This is not the first book in the Harry Hole series, but it is the first book I have read. This did not leave me at a disadvantage, however, as the previous relevant information was concisely laid out so that I knew the necessary details, but were not belaboured so that people who had already read the previous books were bored. Harry Hole is a cop, of the down trodden variety. Alcoholic and in an absolute rut after the death of his police partner, who he believes was sacrificed by another policeman, Tom Waaler, in order to cover his dodgy dealings. Hole is determined to reveal Waaler for the criminal he is, although this proves to be difficult as Waaler is everything Hole is not - beloved of the top brass, media friendly and successful. No matter what Hole does, it only makes him seem petty and as if he has a grudge against Waaler for his success. This results in Hole sinking further into his alcoholic bingeing and eventually leads to the break up of his relationship. Finally, after covering for him for a very long time, Hole's boss writes a letter to ask for his resignation. It's currently on the desk of his commander, awaiting a signature. However, it's holiday season in Oslo and Hole has three weeks before the commander comes back to sign it. He has to prove himself and he has to reveal Waaler for the crook he believes him to be.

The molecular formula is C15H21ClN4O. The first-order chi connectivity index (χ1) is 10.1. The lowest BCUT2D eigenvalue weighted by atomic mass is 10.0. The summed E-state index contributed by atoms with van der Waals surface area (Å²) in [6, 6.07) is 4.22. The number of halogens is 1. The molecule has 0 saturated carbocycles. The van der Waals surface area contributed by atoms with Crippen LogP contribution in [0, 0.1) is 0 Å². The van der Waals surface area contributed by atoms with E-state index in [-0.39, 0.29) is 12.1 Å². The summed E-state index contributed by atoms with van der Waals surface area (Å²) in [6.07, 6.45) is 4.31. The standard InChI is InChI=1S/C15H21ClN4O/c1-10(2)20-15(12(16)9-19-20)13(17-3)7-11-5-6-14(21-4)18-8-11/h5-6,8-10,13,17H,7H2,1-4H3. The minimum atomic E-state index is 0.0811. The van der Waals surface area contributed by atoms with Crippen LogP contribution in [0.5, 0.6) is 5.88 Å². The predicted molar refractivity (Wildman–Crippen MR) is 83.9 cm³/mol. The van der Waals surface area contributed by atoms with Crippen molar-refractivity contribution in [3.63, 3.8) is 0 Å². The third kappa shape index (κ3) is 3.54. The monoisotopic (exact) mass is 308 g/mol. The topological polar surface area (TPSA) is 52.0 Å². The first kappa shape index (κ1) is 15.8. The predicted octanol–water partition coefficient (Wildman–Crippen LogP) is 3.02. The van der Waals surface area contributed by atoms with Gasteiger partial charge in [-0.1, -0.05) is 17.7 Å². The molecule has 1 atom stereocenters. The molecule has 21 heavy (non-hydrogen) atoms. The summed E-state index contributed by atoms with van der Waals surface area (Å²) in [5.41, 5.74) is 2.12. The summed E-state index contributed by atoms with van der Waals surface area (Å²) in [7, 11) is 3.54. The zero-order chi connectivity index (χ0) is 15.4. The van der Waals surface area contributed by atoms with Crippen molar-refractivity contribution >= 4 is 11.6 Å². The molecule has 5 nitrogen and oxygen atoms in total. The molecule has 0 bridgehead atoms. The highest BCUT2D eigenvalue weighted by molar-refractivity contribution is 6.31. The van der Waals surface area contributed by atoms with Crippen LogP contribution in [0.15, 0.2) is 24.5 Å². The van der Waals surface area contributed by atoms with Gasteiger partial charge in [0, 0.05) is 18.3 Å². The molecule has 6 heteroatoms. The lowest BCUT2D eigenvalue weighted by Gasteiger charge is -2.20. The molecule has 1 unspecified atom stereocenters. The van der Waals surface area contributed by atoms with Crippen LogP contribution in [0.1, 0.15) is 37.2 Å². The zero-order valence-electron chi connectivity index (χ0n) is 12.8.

A series of murders begins to shake Oslo in this warm, holiday season, and they seem to have certain things in common. The removal of a finger and the presence of a five pointed star, or the Devil's Star of the books title. Hole and Waller are put on the case together simply because there are no other qualified people around. Hole begins to see connections and clues, proving he is the better detective, although his revenge is never too far out of his sight. The murders begin to escalate and it's only a matter of time before the murderer is caught, but were the clues too easy to put together?
I'm not sure what I was expecting in this book, but to say I was impressed is a very big understatement. I have never read a book in this genre which is so expertly and brilliantly paced. The balance between explanation and drama is delicately poised to perfection. At no point was I bored, despite many disparate plot points coming together throughout. Nor was it a book that left the drama to the last few pages, leaving you feeling excited but ultimately disappointed. This novel built up the drama throughout, steadily and surely adding slightly more and more until the finale.
The characters are well defined, despite already being explored in previous novels, the characterisation is just enough to let you become genuinely interested in the people they portray, but not so detailed that you know what they had for breakfast. Unless of course it's relevant. Apparently boiled blood tastes like egg - bleurgh! The character of Harry Hole, in spite of being somewhat of a cliche - alcoholic detective anyone? - is superb. You really start to care about him and the people in his life. And the bad guys are not charicatures of the bogey man, but real people that are evil, and all the more frightening for it.
I'd definitely recommend this book to anyone who enjoys crime writing, especially those who are sick of the tired treadmill that many writers in this genre seem to currently be stuck on. A breath of fresh air and I'll be seeking out his other books to read immediately.
Published by Vintage books. Price £6.99 (unless you've got a sister like me!).